The UN-Arab League envoy led by Kofi Annan went to Damascus with the goal of securing peace and stability for the Syrian people, and with the Syrian government accepting a peace plan last week progress seems to have finally been made. But while the six-point plan calls for the establishment of political processes and other lofty expectations, in reality it only serves to extend yet another lifeline to a murderous regime that is stoic in its decisions to quash any signs of rebellion.
Of most concern is that the plan calls for political negotiations over the country’s future to take place within the regime, essentially restoring President Bashir al-Assad’s status from a pariah whose removal was considered tacit to any negotiations, to a legitimate part of the solution. Reading the Annan plan, one cannot help but feel as though everyone is being let off the hook. On point one of the plan, Annan writes that the Syrian government will:
“(1) commit to work with the Envoy in an inclusive Syrian-led political process to address the legitimate aspirations and concerns of the Syrian people, and, to this end, commit to appoint an empowered interlocutor when invited to do so by the Envoy.”
With this language, the Envoy is not only granting Assad control over what political concessions he will eventually make, but also more importantly places the future of the Syrian people directly back in the hands of its oppressive government.
This language also leaves China and Russia diplomatically unscathed for their continued support of a repressive, autocratic regime, as it grants Assad’s government some legitimacy in the negotiating process. With the pressure off, the two countries will see even less reason to concede to Western calls for intervention.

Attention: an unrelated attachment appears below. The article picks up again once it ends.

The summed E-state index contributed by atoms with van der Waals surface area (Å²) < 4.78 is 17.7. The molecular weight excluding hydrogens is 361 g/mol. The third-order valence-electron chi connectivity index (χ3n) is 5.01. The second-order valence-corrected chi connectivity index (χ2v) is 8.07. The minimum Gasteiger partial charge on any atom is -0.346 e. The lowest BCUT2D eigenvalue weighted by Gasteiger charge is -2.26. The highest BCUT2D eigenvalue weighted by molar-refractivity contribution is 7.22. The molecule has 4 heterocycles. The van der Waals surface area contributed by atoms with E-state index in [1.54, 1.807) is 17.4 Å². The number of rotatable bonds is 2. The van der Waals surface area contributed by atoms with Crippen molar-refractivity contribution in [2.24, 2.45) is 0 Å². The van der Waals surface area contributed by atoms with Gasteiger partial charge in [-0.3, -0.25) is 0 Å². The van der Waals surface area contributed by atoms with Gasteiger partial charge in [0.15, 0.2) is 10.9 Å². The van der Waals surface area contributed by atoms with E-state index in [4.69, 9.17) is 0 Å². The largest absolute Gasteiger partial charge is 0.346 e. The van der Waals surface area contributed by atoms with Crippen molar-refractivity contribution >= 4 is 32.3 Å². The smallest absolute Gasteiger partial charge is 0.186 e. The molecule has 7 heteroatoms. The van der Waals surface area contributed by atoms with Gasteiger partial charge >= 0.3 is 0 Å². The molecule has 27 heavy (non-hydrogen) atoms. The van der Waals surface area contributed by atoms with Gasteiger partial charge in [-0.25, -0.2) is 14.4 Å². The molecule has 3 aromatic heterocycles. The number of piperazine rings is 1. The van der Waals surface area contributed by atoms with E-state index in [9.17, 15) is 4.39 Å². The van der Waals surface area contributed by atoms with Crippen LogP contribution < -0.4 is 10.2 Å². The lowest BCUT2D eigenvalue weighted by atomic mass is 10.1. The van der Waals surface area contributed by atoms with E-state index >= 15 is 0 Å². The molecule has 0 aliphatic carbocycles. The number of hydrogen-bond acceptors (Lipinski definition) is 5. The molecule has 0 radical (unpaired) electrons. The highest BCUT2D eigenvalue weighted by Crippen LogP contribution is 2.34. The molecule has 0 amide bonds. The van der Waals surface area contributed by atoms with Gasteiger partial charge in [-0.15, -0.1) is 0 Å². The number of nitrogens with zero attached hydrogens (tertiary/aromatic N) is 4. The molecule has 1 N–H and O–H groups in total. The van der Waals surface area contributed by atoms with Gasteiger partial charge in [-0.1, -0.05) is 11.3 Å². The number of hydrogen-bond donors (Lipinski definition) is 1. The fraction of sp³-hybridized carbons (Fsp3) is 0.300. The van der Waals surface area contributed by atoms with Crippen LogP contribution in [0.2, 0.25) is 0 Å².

Further emboldening the regime is point two, where Annan writes that the Syrian government will:
“(2) commit to stop the fighting and achieve urgently an effective United Nations-supervised cessation of armed violence in all its forms by all parties to protect civilians and stabilize the country.”
Here the point of contention is the plan’s assertion that all parties lay down arms, including the opposition forces. Such cease-fires are effective when both parties find themselves in a stalemate, but in the Syrian conflict the opposition is greatly outnumbered and outmatched. By declaring that the Syrian government is not alone in its refusal to end the violence, the plan is building yet another buffer for Assad to exploit.
Under these terms, Assad’s government can justify its attacks under the pretenses of defense, or can demonize the opposition as unwilling restore peace. What is clear is that the Syrian opposition is no longer willing to accept a leader that has killed over 10,000 of their fellow citizens and so any plan that expects them to do so is doomed to failure.
There is no reason to assume that Assad will concede any political gains to protestors were this crisis to be resolved under the guidelines of Annan’s plan. Assad has reneged on promises for peace in the past and, like his father, is prepared to kill thousands of people to ensure his government retains power.
Any solution to the Syrian crisis that begins with Assad in power only serves to embolden and strengthen the regime’s resolve to suppress the uprising. While an early Arab League-backed proposal called for the Syrian president to step down, Annan’s plan only serves to highlight the international community’s impotence in the face of Assad’s brutal crackdown, and acts only to prolong an increasingly dire humanitarian conflict.